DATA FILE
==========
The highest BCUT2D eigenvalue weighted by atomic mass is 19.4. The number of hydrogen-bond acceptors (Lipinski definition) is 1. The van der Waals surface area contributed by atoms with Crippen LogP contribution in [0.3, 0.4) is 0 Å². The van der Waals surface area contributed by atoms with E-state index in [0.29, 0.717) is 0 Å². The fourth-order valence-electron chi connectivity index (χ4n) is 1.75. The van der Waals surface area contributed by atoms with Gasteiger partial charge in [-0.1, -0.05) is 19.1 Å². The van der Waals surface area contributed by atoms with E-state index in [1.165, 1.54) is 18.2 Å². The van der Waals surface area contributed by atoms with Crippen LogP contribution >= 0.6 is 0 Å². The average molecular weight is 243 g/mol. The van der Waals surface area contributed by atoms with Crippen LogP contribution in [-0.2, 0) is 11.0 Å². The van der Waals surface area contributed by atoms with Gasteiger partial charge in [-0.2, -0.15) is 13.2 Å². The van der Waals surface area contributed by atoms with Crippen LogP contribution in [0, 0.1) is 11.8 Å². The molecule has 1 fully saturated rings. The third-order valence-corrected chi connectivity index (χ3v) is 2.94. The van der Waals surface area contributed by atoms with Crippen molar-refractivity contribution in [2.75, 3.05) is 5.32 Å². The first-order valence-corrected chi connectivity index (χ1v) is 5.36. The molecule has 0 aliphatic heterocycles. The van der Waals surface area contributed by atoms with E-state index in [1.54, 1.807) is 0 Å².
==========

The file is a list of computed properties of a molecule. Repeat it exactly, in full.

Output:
The highest BCUT2D eigenvalue weighted by atomic mass is 19.4. The number of hydrogen-bond acceptors (Lipinski definition) is 1. The van der Waals surface area contributed by atoms with Crippen LogP contribution in [0.3, 0.4) is 0 Å². The van der Waals surface area contributed by atoms with E-state index in [0.29, 0.717) is 0 Å². The fourth-order valence-electron chi connectivity index (χ4n) is 1.75. The van der Waals surface area contributed by atoms with Gasteiger partial charge in [-0.1, -0.05) is 19.1 Å². The van der Waals surface area contributed by atoms with E-state index in [1.165, 1.54) is 18.2 Å². The van der Waals surface area contributed by atoms with Crippen LogP contribution >= 0.6 is 0 Å². The average molecular weight is 243 g/mol. The van der Waals surface area contributed by atoms with Crippen LogP contribution in [-0.2, 0) is 11.0 Å². The van der Waals surface area contributed by atoms with Gasteiger partial charge in [-0.2, -0.15) is 13.2 Å². The van der Waals surface area contributed by atoms with Crippen LogP contribution in [0, 0.1) is 11.8 Å². The molecule has 1 fully saturated rings. The third-order valence-corrected chi connectivity index (χ3v) is 2.94. The van der Waals surface area contributed by atoms with Crippen molar-refractivity contribution in [2.75, 3.05) is 5.32 Å². The first-order valence-corrected chi connectivity index (χ1v) is 5.36. The molecule has 0 aliphatic heterocycles. The van der Waals surface area contributed by atoms with E-state index in [1.54, 1.807) is 0 Å².